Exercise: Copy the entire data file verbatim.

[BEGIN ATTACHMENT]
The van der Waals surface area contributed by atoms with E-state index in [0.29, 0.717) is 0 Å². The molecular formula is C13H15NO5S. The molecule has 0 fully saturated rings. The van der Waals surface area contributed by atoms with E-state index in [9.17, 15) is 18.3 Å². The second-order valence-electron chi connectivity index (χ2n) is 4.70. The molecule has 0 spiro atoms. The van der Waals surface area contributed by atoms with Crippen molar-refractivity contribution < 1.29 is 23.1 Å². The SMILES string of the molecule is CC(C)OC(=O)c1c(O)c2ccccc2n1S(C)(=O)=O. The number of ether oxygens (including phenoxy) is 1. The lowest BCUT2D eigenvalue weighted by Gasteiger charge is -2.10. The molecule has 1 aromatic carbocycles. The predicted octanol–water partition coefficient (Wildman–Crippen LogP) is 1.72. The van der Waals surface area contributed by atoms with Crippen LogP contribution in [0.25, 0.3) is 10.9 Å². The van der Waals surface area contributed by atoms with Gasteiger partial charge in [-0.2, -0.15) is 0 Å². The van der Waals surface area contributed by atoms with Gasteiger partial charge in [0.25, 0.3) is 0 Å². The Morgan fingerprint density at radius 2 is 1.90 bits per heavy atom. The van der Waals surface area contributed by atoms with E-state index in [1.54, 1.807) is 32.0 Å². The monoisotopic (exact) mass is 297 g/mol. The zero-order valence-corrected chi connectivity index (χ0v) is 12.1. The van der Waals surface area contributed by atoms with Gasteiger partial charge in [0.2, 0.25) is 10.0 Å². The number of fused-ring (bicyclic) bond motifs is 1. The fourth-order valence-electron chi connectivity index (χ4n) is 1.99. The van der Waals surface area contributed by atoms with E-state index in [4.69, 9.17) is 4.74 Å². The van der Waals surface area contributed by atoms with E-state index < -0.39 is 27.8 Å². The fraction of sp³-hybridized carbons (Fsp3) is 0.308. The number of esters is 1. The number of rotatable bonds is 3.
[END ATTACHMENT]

The van der Waals surface area contributed by atoms with E-state index in [0.29, 0.717) is 0 Å². The molecular formula is C13H15NO5S. The molecule has 0 fully saturated rings. The van der Waals surface area contributed by atoms with E-state index in [9.17, 15) is 18.3 Å². The second-order valence-electron chi connectivity index (χ2n) is 4.70. The molecule has 0 spiro atoms. The van der Waals surface area contributed by atoms with Crippen molar-refractivity contribution < 1.29 is 23.1 Å². The SMILES string of the molecule is CC(C)OC(=O)c1c(O)c2ccccc2n1S(C)(=O)=O. The number of ether oxygens (including phenoxy) is 1. The lowest BCUT2D eigenvalue weighted by Gasteiger charge is -2.10. The molecule has 1 aromatic carbocycles. The predicted octanol–water partition coefficient (Wildman–Crippen LogP) is 1.72. The van der Waals surface area contributed by atoms with Crippen LogP contribution in [0.25, 0.3) is 10.9 Å². The van der Waals surface area contributed by atoms with Gasteiger partial charge in [-0.2, -0.15) is 0 Å². The van der Waals surface area contributed by atoms with Gasteiger partial charge in [0.25, 0.3) is 0 Å². The Morgan fingerprint density at radius 2 is 1.90 bits per heavy atom. The van der Waals surface area contributed by atoms with E-state index in [1.54, 1.807) is 32.0 Å². The monoisotopic (exact) mass is 297 g/mol. The zero-order valence-corrected chi connectivity index (χ0v) is 12.1. The van der Waals surface area contributed by atoms with Gasteiger partial charge in [0.2, 0.25) is 10.0 Å². The number of fused-ring (bicyclic) bond motifs is 1. The fourth-order valence-electron chi connectivity index (χ4n) is 1.99. The van der Waals surface area contributed by atoms with E-state index in [4.69, 9.17) is 4.74 Å². The van der Waals surface area contributed by atoms with E-state index < -0.39 is 27.8 Å². The fraction of sp³-hybridized carbons (Fsp3) is 0.308. The number of esters is 1. The number of rotatable bonds is 3.